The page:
The present invention refers to a piston ring for an internal
combustion engine, more particularly, a piston ring having coatings of
Chromium Nitride and Niobium Nitride, to confer greater resistance to
wear of the ring during the useful life of the engine.
DESCRIPTION OF THE STATE OF THE ART
 As a rule, the wear process that a material may sustain or cause, in contact with another, is a rather complex phenomenon. The tribological properties of the material are one of the main characteristics involved in this process.
 The tribological properties are related to wear and tear and to the resistance of a material, when it is subject to frictional forces.
 There is currently a growing demand for materials and/or components that offer greater resistance to wear and to corrosion, which has fostered interest for the area of surface engineering.
 As far as the automobile sector is concerned, and more specifically, to the coating of piston rings of combustion engines, recent studies and research are being developed with a view to achieving materials that offer greater resistance to wear and tear, thus avoiding the rupture/breakage of the coating material, which would severely compromise its functional requirement.
 Combustion engine piston compression rings are used to offset the inevitable gap existing between the piston and the cylinder wall, providing an efficient sealing for the combination when the engine is operating (chiefly when it compresses the air or air/fuel mix), in addition to enhanced performance. In this case, the ring avoids combustion gases from passing from the cylinder to the sump, besides preventing the lubricant from accessing the combustion chamber.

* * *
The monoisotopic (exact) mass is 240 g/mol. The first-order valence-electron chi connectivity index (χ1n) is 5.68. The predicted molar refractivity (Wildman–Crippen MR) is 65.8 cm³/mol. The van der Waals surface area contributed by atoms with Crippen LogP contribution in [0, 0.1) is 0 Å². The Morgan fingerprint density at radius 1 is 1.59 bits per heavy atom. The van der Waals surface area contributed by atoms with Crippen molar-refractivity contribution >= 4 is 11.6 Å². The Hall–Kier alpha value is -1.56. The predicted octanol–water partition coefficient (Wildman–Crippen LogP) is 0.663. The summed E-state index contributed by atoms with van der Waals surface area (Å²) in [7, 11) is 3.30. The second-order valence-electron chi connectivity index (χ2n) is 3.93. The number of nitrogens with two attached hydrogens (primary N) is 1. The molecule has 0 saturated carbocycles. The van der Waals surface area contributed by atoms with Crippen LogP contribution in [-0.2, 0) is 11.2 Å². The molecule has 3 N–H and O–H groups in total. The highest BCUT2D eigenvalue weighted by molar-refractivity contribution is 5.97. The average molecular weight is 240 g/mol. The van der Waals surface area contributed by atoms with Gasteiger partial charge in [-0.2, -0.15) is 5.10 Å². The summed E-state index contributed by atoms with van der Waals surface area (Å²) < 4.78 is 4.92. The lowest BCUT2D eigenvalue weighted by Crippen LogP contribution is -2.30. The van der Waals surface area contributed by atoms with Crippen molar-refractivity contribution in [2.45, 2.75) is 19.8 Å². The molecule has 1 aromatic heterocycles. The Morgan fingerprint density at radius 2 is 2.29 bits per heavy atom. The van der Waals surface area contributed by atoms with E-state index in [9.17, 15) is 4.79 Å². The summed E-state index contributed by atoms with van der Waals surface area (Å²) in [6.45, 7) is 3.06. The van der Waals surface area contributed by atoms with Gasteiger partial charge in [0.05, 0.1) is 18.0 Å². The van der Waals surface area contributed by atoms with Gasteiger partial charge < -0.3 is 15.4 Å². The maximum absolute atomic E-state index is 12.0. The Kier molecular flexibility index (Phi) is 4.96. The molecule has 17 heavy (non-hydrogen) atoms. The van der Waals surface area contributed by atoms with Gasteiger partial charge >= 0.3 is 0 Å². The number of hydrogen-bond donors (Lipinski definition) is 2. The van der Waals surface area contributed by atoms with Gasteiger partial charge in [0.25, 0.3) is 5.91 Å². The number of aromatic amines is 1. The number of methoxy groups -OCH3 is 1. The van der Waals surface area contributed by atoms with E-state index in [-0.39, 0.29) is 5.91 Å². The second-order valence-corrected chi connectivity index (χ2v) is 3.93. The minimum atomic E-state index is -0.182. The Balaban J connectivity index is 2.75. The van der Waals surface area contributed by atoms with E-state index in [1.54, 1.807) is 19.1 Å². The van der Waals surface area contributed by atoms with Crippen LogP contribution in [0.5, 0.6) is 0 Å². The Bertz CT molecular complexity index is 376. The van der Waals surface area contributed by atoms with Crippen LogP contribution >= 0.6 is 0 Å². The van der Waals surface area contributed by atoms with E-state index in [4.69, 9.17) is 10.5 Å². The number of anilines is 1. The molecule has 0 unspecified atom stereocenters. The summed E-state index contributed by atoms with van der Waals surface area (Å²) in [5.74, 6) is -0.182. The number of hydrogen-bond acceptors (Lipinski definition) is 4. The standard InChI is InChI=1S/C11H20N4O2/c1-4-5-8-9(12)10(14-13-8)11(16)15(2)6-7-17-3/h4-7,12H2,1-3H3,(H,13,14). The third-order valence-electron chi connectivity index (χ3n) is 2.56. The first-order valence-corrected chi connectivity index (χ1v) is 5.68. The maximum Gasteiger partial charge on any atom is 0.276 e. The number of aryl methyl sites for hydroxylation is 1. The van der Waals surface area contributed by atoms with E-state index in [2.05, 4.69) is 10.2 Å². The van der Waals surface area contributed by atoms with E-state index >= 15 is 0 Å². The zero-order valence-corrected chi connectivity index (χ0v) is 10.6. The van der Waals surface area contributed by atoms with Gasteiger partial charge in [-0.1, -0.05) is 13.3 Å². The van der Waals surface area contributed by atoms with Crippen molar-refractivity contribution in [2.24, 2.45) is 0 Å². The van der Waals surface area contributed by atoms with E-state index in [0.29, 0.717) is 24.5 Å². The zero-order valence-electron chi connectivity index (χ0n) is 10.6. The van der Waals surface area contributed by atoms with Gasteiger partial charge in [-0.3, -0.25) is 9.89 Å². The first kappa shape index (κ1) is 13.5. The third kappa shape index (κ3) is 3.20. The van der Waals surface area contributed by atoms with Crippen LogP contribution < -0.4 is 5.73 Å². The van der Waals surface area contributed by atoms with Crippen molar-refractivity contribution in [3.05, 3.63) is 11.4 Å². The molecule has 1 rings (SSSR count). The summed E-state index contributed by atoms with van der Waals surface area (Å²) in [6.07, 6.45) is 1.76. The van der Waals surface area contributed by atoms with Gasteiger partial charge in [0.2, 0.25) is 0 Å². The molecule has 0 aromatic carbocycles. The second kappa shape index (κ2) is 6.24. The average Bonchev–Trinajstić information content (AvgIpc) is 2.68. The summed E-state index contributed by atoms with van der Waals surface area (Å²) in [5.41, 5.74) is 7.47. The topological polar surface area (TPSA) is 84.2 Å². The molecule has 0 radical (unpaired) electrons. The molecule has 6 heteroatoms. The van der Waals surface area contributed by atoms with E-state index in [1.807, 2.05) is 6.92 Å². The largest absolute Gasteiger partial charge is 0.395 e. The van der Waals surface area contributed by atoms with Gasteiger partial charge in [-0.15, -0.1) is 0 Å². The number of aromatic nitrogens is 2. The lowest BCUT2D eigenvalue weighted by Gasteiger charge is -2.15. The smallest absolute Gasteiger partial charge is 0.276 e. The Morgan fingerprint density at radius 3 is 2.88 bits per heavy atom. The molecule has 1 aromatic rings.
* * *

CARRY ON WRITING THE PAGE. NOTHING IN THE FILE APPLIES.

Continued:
There are also oil-scraping rings having various constitutions and functions, which will not be detailed in this specification.
 Due to the location of the compression rings in the piston and to the type of force to which they are submitted, among other factors, the rings undergo severe wear and tear processes, and chemical attacks from sub-products from the burning of the air-fuel mixture.
 Today, a surprising enhancement in the efficiency of internal combustion engines is occurring, which generate ever greater potency with lesser displacements. Said increase in efficiency is particularly the result of the ever more severe laws limiting the emission of pollutants and the need to reduce the specific consumption of engines, and it is more fashionable than ever due to the increasingly talked of subject of global warning coming from the emission of carbon due to fossil fuel burning.
 Some recent works and research have been designed to developed products that find a greater resistance to wear and tear, normally applying a coating and/or a treatment on the surface of the piston rings.
 U.S. Pat. No. 5,743,536 describes a piston ring for an internal combustion engine, whose surface is coated by a friction material mainly comprised of Chromium Nitride. The coating is formed by the deposit of chromium nitride on the surface of the part desirable to apply using a process called PVD or physical vapor deposition.
 The invention described in this document suggests the use of Chromium Nitride in the form CrN or Cr2N. The proposed coating can also comprise a mixture of CrN and Cr2N.
 Further according to the U.S. Pat. No. 5,743,536, the coating is more resistant to the delamination of the surface of the ring, and to abrasion. The coating has a columnar crystalline structure thickness of from 1 to 80 μm, and porosity in the range of 1.5% to 20%.
 U.S. Pat. No. 5,316,321 describes a piston ring for internal combustion engine, made from a titanium alloy, whose outer friction surface is coated by a hard film, using the process of physical vapor deposition for this deposition.